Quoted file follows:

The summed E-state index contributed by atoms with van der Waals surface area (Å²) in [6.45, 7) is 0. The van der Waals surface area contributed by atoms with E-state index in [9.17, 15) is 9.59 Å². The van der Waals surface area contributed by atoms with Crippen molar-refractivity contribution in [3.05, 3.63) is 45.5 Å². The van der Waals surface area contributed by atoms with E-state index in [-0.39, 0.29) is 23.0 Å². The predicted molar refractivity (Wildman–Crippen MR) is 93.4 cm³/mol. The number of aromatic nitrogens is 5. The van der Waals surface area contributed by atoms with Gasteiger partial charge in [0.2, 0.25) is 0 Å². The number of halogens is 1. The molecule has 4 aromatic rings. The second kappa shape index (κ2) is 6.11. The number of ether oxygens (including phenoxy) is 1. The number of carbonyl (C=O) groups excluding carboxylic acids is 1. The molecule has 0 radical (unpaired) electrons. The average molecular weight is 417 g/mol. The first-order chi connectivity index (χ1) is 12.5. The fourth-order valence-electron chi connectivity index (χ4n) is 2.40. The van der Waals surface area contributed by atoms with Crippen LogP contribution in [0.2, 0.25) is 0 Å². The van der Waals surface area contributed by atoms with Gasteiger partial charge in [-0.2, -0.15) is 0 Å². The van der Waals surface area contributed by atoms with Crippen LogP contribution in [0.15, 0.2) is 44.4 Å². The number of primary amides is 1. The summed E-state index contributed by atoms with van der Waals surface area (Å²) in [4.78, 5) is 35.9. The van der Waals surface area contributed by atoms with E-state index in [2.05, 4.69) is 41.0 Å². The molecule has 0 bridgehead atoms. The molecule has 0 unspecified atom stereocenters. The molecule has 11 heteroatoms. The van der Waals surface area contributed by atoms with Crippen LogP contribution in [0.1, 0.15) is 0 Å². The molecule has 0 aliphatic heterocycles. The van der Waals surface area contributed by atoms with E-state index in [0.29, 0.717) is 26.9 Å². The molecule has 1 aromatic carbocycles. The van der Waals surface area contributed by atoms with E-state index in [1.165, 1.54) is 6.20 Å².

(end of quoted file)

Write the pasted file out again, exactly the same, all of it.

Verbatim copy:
The summed E-state index contributed by atoms with van der Waals surface area (Å²) in [6.45, 7) is 0. The van der Waals surface area contributed by atoms with E-state index in [9.17, 15) is 9.59 Å². The van der Waals surface area contributed by atoms with Crippen molar-refractivity contribution in [3.05, 3.63) is 45.5 Å². The van der Waals surface area contributed by atoms with E-state index in [-0.39, 0.29) is 23.0 Å². The predicted molar refractivity (Wildman–Crippen MR) is 93.4 cm³/mol. The number of aromatic nitrogens is 5. The van der Waals surface area contributed by atoms with Gasteiger partial charge in [0.2, 0.25) is 0 Å². The number of halogens is 1. The molecule has 4 aromatic rings. The second kappa shape index (κ2) is 6.11. The number of ether oxygens (including phenoxy) is 1. The number of carbonyl (C=O) groups excluding carboxylic acids is 1. The molecule has 0 radical (unpaired) electrons. The average molecular weight is 417 g/mol. The first-order chi connectivity index (χ1) is 12.5. The fourth-order valence-electron chi connectivity index (χ4n) is 2.40. The van der Waals surface area contributed by atoms with Crippen LogP contribution in [0.2, 0.25) is 0 Å². The van der Waals surface area contributed by atoms with Gasteiger partial charge in [-0.2, -0.15) is 0 Å². The van der Waals surface area contributed by atoms with Crippen LogP contribution in [0.15, 0.2) is 44.4 Å². The number of primary amides is 1. The summed E-state index contributed by atoms with van der Waals surface area (Å²) in [4.78, 5) is 35.9. The van der Waals surface area contributed by atoms with E-state index in [2.05, 4.69) is 41.0 Å². The molecule has 0 bridgehead atoms. The molecule has 0 unspecified atom stereocenters. The molecule has 11 heteroatoms. The van der Waals surface area contributed by atoms with Crippen LogP contribution in [0.1, 0.15) is 0 Å². The molecule has 0 aliphatic heterocycles. The van der Waals surface area contributed by atoms with E-state index in [0.29, 0.717) is 26.9 Å². The molecule has 1 aromatic carbocycles. The van der Waals surface area contributed by atoms with E-state index in [1.165, 1.54) is 6.20 Å².